European Court of Justice Makes Ruling on Workers’ Commuting Times

 

In a case brought against Tyco by Spanish employees, the European Court of Justice has now ruled that journeys made by workers without fixed or habitual place of work between their homes and the first and last customer of the day constitute working time.

With the judgement, the European Court of Justice has ruled that:

  • Where workers do not have a fixed or habitual place of work, the time spent by those travelling each day between their homes and the premises of the first and last customers designated by their employer constitutes working time within the meaning of The Working Time Directive (Directive 2003/88/EC)
  • The Court considers workers in such a situation to be carrying out their activity or duties over the whole duration of those journeys
  • The Court takes the view that the workers are at the employer’s disposal for the time of the journeys.
  • The Court considers the workers to be working during the journeys.

The ruling takes immediate effect across the entire EU for employees without fixed or regular workplaces who generally travel from home to and from a variety of locations. This means that Irish companies, including those employing care workers, gas fitters, installation engineers, and door- to-door salespeople, now potentially may be in breach of the EU Working Time Directive.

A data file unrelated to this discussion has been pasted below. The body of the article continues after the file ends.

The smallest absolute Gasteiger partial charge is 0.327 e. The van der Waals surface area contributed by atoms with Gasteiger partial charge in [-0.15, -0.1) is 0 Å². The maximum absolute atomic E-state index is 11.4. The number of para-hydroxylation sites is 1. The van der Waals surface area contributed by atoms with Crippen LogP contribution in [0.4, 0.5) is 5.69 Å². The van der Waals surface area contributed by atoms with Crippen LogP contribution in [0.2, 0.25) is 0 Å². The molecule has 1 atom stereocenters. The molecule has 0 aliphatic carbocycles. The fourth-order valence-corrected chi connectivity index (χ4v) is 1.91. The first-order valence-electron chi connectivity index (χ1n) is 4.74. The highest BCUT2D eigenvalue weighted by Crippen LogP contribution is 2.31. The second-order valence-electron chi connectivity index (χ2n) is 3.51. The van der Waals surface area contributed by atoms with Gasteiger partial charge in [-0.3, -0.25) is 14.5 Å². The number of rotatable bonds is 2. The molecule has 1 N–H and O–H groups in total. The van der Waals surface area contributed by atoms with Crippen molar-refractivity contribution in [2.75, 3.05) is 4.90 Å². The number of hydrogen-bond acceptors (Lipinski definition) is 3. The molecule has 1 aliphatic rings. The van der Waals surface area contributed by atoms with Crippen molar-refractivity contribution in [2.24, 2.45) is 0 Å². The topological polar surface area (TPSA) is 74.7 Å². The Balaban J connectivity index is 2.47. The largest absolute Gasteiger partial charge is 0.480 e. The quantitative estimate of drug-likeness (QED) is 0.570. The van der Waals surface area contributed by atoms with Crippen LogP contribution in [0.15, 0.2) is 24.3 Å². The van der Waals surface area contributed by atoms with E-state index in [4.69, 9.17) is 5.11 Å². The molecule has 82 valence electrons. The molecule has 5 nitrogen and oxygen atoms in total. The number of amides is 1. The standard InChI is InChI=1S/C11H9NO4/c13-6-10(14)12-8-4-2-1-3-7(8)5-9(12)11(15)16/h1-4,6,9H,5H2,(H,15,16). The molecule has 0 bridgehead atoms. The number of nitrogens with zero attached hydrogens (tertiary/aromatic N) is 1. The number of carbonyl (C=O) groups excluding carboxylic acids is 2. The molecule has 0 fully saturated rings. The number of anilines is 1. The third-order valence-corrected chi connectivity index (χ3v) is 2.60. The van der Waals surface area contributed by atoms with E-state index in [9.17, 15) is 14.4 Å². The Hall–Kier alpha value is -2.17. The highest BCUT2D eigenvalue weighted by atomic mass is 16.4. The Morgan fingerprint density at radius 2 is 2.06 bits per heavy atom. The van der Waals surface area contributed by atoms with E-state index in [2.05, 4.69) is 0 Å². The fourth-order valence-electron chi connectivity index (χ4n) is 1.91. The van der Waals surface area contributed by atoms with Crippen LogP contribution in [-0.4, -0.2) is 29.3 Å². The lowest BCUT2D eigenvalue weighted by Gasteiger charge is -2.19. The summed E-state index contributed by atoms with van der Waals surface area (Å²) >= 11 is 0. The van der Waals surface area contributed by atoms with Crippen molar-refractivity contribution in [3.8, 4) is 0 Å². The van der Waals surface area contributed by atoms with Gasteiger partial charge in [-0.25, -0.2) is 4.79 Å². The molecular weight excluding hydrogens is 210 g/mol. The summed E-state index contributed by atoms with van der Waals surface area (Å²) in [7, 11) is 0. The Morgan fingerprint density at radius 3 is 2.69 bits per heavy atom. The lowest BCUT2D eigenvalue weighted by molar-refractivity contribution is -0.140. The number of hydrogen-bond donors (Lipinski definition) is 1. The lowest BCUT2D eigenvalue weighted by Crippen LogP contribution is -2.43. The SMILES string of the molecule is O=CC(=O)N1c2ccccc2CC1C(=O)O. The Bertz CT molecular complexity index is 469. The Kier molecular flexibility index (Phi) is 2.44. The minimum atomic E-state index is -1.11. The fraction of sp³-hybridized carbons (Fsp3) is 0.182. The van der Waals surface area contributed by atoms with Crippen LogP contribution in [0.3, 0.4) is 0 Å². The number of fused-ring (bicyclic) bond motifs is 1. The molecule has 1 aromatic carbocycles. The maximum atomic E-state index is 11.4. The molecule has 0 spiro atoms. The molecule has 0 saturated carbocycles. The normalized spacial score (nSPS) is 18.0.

Background to this Ruling

In 2011, Tyco closed its regional offices in Spain and assigned all its employees to the central office in Madrid instead. Following this, employees of Tyco received task lists identifying the various premises that they were required to visit the next day within their geographical area of work and the times of their customer appointments. In order to carry out their duties, employees were provided with a mobile phone which they used to communicate remotely with the central office in Madrid. In addition, employees were provided with company vehicles for travelling every day from their homes to the various places of work and to return home at the end of the day. Tyco then counted the time spent travelling between home and customers (i.e. the daily journeys between the homes of the workers and the premises of the first and last customers designated by Tyco) not as working time, but as a rest period.

More information on the judgement can be found here.We advise you to contact your local Chamber or Peninsula Business Services for clarity around how the judgement may affect your busin

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